A highlight of any visit to Lake Titicaca  is seeing one of 300 traditional festivals that happen in this area each year. PromPeru, the government promotion agency, keeps an updated list of festivals at www.peru.info .
Lake Titicaca has the richest and most vibrant dances and celebrations in all of Peru, and it is worth timing your trip to see one. With precision and endurance, entire towns participate in the orchestras, musical groups, and elaborately costumed dances. Though performed on Catholic holidays, most of the dances in Puno  are rooted in pre-Columbian rituals of harvest, planting, herding, and magic.
The most famous dance is La Diablada, performed yearly on February 2 during Puno ’s Fiesta de la Virgen de la Candelaria. The dance is essentially a struggle between dozens of elaborately costumed angels and bug-eyed, horned devils, along with an ever-growing cast of new characters: the Widow, the Skeleton, the Old Man, the Mexican, the Redskin, Batman, etc. Other dances include Choq’elas, which is performed before the roundup of the vicuñas, and Q’ajelo, which ends when the gun-toting shepherds steal the dancing maidens before them and carry them off over their shoulders.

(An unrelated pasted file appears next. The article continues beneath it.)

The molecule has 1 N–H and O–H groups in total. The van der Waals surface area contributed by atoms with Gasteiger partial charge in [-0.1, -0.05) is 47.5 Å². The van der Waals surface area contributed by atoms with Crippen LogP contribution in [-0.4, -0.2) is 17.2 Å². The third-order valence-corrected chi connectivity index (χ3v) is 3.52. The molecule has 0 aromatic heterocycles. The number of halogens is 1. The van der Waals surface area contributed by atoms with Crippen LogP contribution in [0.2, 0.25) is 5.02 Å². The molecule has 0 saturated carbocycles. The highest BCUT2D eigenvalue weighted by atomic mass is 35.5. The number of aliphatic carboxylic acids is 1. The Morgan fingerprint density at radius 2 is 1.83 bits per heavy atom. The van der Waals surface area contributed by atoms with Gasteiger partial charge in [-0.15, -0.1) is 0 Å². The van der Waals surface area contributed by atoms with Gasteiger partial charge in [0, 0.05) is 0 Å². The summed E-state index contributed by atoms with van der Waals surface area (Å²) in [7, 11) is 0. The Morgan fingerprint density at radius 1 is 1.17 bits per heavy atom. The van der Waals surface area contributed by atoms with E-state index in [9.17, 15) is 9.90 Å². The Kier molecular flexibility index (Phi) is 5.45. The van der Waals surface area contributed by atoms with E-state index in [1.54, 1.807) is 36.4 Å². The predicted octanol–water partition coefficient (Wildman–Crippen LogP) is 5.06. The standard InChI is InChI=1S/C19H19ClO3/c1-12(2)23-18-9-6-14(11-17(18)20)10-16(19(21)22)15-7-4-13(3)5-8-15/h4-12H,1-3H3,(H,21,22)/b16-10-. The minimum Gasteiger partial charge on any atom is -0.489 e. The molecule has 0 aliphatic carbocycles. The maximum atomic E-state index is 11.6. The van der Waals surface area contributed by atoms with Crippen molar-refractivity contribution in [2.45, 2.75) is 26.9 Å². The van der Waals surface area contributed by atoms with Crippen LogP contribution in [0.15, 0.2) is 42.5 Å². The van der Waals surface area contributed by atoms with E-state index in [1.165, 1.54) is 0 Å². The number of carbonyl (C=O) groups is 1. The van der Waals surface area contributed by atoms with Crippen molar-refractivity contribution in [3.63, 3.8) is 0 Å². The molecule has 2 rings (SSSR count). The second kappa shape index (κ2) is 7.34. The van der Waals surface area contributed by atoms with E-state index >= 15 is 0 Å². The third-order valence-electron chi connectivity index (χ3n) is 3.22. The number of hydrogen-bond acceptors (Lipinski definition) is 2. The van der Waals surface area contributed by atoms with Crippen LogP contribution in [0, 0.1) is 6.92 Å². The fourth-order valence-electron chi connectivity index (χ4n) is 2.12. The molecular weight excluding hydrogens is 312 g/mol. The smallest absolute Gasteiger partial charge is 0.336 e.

The musical instruments are a good example of the intermingling of Spanish with Inca and Aymara. The trumpets, tubas, saxophones, and stringed instruments are recent European contributions, but the flutes, panpipes, and drums have evolved over thousands of years. The flutes range from the tiny quena, which looks like a penny-whistle, to the huge pincullo, made out of a chunk of algarrobo wood. The panpipes range from the handheld zampoñas or antaras to the sicus, which are almost as tall as their players. There is also a huge range of drums, rattles, and bells.